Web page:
the real power lies. I think folks are starting to realize their own powers of organizing. And it’s catching fire. Folks are on rent strike in Oakland, folks are organizing against these corporations and speculators in our community. Folks here in Berkeley are organizing and getting their property, the movement is happening.

Dominique Walker stands with other Moms 4 Housing organizers at the Hayward Courthouse
Dominique Walker (center) stands with other Moms 4 Housing organizers at the Hayward Courthouse (Courtesy of Moms 4 Housing)

AB: What do you think about May- or Libby Schaaf becoming involved only after you had to move out of the house? And Governor Gavin Newsom becoming involved?

DW: Pressure busts pipes. We, the people, Moms 4 Housing, the organizing efforts, the folks, put so much pressure that they could no longer be silent. But they were silent until they could no longer be silent. But that just shows the power of the people. We are willing to work with whoever is committed and dedicated to ending homelessness but we are very sceptical of folks like that who are coming out now.

AB: Can you give a brief update on the status of the sale of the house on Magnolia Street?

DW: We are still in negotiation. I think that there’s some pressure to be put on Wedgewood [the house-flip- ping company that owns the home] and the mayor to push this process along but we’re still in negotiation.

AB: What would you say to the critics who say that Moms 4 Housing only advocates for a certain type of homelessness?

DW: Moms 4 Housing is supporting all homeless. We want housing for all, and that’s what we’re dedicated to doing. Housing should be a human right. We want the U.S. Constitution to recognize it. The United Nations recognizes it as a human right and we need our Constitution to do the same. So we’re not going to stop fighting until that is recognized. I think the reason we were able to get so much attention is because of the direct action aspect. Yes you can see homeless encampments and you see squatters too. People were calling us squatters but we’re not squatters. We wanted to bring attention. We didn’t go in there and try to hide or we would have been in there. But we got in there and we wanted to bring awareness to the bigger issue, and bring a face to it. I was homeless, I went through 211, we went through every agency. I went to college, I got a degree, I was working part time, I was working full time. All of the moms have jobs. Homelessness is affecting everybody. Our teachers, our professionals, our nurses, and our working class folks. The wage you have to make to be able to afford a basic one-bedroom in Oakland you have to make $40.88/hour. Where are those jobs outside of tech? Everybody isn’t in tech. So I think we’re fighting for everybody.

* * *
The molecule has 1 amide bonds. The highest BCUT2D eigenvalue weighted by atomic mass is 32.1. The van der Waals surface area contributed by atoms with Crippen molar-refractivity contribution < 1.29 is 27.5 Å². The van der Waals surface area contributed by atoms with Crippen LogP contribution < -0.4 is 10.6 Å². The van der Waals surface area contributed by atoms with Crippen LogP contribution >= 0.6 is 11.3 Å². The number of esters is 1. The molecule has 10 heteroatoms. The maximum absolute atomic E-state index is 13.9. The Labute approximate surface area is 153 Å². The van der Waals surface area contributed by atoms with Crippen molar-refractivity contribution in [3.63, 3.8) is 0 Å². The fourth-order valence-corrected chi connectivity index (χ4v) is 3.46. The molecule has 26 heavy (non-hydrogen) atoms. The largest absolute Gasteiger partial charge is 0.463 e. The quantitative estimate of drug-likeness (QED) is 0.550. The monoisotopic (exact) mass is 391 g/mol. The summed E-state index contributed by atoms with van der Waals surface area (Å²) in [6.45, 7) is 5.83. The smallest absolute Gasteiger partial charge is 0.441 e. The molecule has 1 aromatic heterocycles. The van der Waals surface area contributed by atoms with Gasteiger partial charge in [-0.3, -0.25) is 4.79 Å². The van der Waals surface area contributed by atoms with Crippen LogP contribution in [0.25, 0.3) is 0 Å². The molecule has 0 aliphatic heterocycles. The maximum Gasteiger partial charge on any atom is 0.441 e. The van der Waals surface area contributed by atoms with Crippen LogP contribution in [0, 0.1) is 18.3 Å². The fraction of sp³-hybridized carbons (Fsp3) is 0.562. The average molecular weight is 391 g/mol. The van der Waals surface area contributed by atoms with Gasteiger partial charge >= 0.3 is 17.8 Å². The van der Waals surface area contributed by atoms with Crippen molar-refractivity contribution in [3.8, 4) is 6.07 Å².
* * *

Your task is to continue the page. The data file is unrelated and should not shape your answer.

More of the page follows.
AB: What are some common things people get wrong about Moms 4 Housing?

DW: The criminality part. They always say oh, well that’s illegal. Well, a lot of things were illegal in this country until people broke the law. That’s how things change. Things are not going to change if we don’t break the law, history has shown us. There was counters where I couldn’t eat. Folks did sit ins.

During the Civil Rights movement there was a lot of civil disobedience, that’s how things change. So we’re just honoring that legacy and doing the same thing. And we see that it’s working.

AB: What projects are you currently working on that are intended to push this movement forward? Do you have plans for future organizing?

DW: Yeah we’re working on introducing TOPA in Oakland with Leah Simon-Weisberg and Nikki Fortunata Bas and her office on this bill. We also want to be a resource for homeless mothers. We have a lot of things that we’re in the beginning and works of. But this movement is continuing. If we organize, we win. And we will win, because we’re going to organize.

AB: How are the spirits within the Moms 4 Housing movement?

DW: Physically I get tired sometimes because I’m a single mom with two small children and an organizer plus a lot of other things. But spiritually and movement-wise, I’m not tired at all. I’m ready to keep going. I hear folks who say oh you all have inspired me, I felt alone. We’re giving folks a voice that didn’t have a voice. A face to folks who didn’t have a face out there. And not afraid to say “I am homeless,” and “we are homeless.” As long as we’re inspiring folks to do things we’re going to continue moving.

Moms 4 Housing has inspired the world and we’re going to continue to uphold housing as a human right in whatever space we’re allowed to speak.

In Dialogue is a column in which Street Spirit speaks with community leaders.

Alastair Boone is the Director of Street Spirit.